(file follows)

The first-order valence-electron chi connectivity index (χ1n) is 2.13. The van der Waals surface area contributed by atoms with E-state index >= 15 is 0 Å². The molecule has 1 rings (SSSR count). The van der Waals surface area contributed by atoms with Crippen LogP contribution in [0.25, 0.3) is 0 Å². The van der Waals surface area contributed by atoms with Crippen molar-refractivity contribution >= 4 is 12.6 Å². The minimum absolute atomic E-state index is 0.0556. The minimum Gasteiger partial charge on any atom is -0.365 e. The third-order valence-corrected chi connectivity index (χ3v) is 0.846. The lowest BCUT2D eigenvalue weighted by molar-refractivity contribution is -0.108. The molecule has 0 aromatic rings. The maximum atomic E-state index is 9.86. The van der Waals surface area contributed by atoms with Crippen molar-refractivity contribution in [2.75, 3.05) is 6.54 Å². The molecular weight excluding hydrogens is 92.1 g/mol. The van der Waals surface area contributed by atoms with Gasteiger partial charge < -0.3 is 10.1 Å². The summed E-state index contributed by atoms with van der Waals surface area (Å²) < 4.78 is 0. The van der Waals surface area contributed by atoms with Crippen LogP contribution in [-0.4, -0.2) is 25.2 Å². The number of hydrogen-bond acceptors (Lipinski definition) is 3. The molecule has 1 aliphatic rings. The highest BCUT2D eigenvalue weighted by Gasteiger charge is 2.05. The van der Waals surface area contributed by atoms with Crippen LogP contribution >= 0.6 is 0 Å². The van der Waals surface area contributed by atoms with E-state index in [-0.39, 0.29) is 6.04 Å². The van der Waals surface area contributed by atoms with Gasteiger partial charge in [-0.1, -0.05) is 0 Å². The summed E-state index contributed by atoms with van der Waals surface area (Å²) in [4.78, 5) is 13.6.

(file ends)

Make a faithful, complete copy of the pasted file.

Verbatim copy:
The first-order valence-electron chi connectivity index (χ1n) is 2.13. The van der Waals surface area contributed by atoms with E-state index >= 15 is 0 Å². The molecule has 1 rings (SSSR count). The van der Waals surface area contributed by atoms with Crippen LogP contribution in [0.25, 0.3) is 0 Å². The van der Waals surface area contributed by atoms with Crippen molar-refractivity contribution >= 4 is 12.6 Å². The minimum absolute atomic E-state index is 0.0556. The minimum Gasteiger partial charge on any atom is -0.365 e. The third-order valence-corrected chi connectivity index (χ3v) is 0.846. The lowest BCUT2D eigenvalue weighted by molar-refractivity contribution is -0.108. The molecule has 0 aromatic rings. The maximum atomic E-state index is 9.86. The van der Waals surface area contributed by atoms with Crippen molar-refractivity contribution in [2.75, 3.05) is 6.54 Å². The molecular weight excluding hydrogens is 92.1 g/mol. The van der Waals surface area contributed by atoms with Gasteiger partial charge < -0.3 is 10.1 Å². The summed E-state index contributed by atoms with van der Waals surface area (Å²) < 4.78 is 0. The van der Waals surface area contributed by atoms with Crippen LogP contribution in [-0.4, -0.2) is 25.2 Å². The number of hydrogen-bond acceptors (Lipinski definition) is 3. The molecule has 1 aliphatic rings. The highest BCUT2D eigenvalue weighted by Gasteiger charge is 2.05. The van der Waals surface area contributed by atoms with Crippen LogP contribution >= 0.6 is 0 Å². The van der Waals surface area contributed by atoms with E-state index in [-0.39, 0.29) is 6.04 Å². The van der Waals surface area contributed by atoms with Gasteiger partial charge in [-0.1, -0.05) is 0 Å². The summed E-state index contributed by atoms with van der Waals surface area (Å²) in [4.78, 5) is 13.6.